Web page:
One of the persons inside the house managed to escape while the other was overcome and died in the blaze.
Agent Burgmeier’s valiant efforts resulted in the arrest of an arson/murder suspect and displayed courage beyond that expected in normal line of duty.
Jefferson L. Barr
Senior Patrol Agent
Del Rio Sector
On January 19, agents out of Eagle Pass Station in the Del Rio Sector seized 246 pounds of marijuana at the Rio Grande River at approximately 8:30 p.m. Four subjects escaped by swimming across the river back to Mexico to avoid capture.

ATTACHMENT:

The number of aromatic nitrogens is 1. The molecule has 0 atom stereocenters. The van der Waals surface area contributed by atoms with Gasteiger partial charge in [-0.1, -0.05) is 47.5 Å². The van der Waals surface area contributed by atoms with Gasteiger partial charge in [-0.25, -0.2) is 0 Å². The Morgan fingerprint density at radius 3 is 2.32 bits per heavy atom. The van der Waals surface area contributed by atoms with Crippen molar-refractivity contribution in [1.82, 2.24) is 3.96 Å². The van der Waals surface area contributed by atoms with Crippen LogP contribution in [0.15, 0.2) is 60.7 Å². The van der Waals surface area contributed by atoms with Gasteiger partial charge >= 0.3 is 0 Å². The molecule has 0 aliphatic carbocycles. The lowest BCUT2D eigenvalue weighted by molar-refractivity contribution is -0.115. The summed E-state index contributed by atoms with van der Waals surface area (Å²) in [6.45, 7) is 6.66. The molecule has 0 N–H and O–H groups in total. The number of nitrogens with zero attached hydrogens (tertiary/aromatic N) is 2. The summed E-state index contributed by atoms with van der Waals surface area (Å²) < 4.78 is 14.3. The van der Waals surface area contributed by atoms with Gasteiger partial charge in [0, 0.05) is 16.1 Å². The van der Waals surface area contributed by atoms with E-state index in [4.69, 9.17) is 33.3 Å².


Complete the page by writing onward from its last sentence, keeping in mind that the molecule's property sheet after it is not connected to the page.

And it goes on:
At approximately 10:30 p.m., Senior Patrol Agent Jefferson L. Barr and his partner, Border Patrol Agent Ned Thomas, responded to electronic sensor activity at a location in the same area of the earlier seizure, 2 ½ miles down river from the Eagle Pass Port-of-Entry. The two agents took up positions on a trail leading away from the sensor activations to await possible alien foot traffic. When Agents Barr and Thomas challenged four individuals carrying bundles of suspected narcotics, the subjects dropped their loads and three of them attempted to flee toward the river. Agent Thomas grappled with one of the three as the fourth subject simultaneously responded with gunfire at Agent Barr. The suspect expended all eight rounds from a .22 caliber revolver, striking Agent Barr once in the left shoulder area. The path of the projectile that struck him was such that the wound was fatal instantly. Agent Barr fired all six rounds from his .357 magnum Service revolver during the gunfight, striking the suspect once. The round struck the suspect’s left wrist, shattering his wristwatch, and entered his abdominal cavity. The suspect was able to walk the river and cross back into Mexico. Another 201 pounds of marijuana were also seized during this incident.